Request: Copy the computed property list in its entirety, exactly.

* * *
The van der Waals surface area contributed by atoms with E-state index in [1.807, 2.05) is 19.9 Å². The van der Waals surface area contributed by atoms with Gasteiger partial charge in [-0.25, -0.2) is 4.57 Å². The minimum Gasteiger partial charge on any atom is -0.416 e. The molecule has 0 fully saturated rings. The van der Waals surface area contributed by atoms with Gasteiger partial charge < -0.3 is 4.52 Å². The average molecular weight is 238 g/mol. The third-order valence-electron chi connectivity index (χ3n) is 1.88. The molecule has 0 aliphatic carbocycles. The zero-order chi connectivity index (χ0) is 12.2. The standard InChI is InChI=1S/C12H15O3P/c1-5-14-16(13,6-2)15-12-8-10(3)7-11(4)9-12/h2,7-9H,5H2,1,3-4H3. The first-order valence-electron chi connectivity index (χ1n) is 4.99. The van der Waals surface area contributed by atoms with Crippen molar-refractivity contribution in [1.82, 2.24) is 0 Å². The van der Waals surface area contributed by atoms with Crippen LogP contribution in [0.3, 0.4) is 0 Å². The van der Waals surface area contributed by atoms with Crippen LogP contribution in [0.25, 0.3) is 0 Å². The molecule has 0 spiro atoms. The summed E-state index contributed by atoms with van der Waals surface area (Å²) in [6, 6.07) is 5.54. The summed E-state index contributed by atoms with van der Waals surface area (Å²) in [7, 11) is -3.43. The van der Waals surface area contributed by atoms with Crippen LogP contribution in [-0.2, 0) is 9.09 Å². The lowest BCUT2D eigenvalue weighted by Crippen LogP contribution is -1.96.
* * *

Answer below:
The van der Waals surface area contributed by atoms with E-state index in [1.807, 2.05) is 19.9 Å². The van der Waals surface area contributed by atoms with Gasteiger partial charge in [-0.25, -0.2) is 4.57 Å². The minimum Gasteiger partial charge on any atom is -0.416 e. The molecule has 0 fully saturated rings. The van der Waals surface area contributed by atoms with Gasteiger partial charge < -0.3 is 4.52 Å². The average molecular weight is 238 g/mol. The third-order valence-electron chi connectivity index (χ3n) is 1.88. The molecule has 0 aliphatic carbocycles. The zero-order chi connectivity index (χ0) is 12.2. The standard InChI is InChI=1S/C12H15O3P/c1-5-14-16(13,6-2)15-12-8-10(3)7-11(4)9-12/h2,7-9H,5H2,1,3-4H3. The first-order valence-electron chi connectivity index (χ1n) is 4.99. The van der Waals surface area contributed by atoms with Crippen molar-refractivity contribution in [1.82, 2.24) is 0 Å². The van der Waals surface area contributed by atoms with Crippen LogP contribution in [0.3, 0.4) is 0 Å². The van der Waals surface area contributed by atoms with Crippen LogP contribution in [0.25, 0.3) is 0 Å². The molecule has 0 spiro atoms. The summed E-state index contributed by atoms with van der Waals surface area (Å²) in [6, 6.07) is 5.54. The summed E-state index contributed by atoms with van der Waals surface area (Å²) in [7, 11) is -3.43. The van der Waals surface area contributed by atoms with Crippen LogP contribution in [-0.2, 0) is 9.09 Å². The lowest BCUT2D eigenvalue weighted by Crippen LogP contribution is -1.96.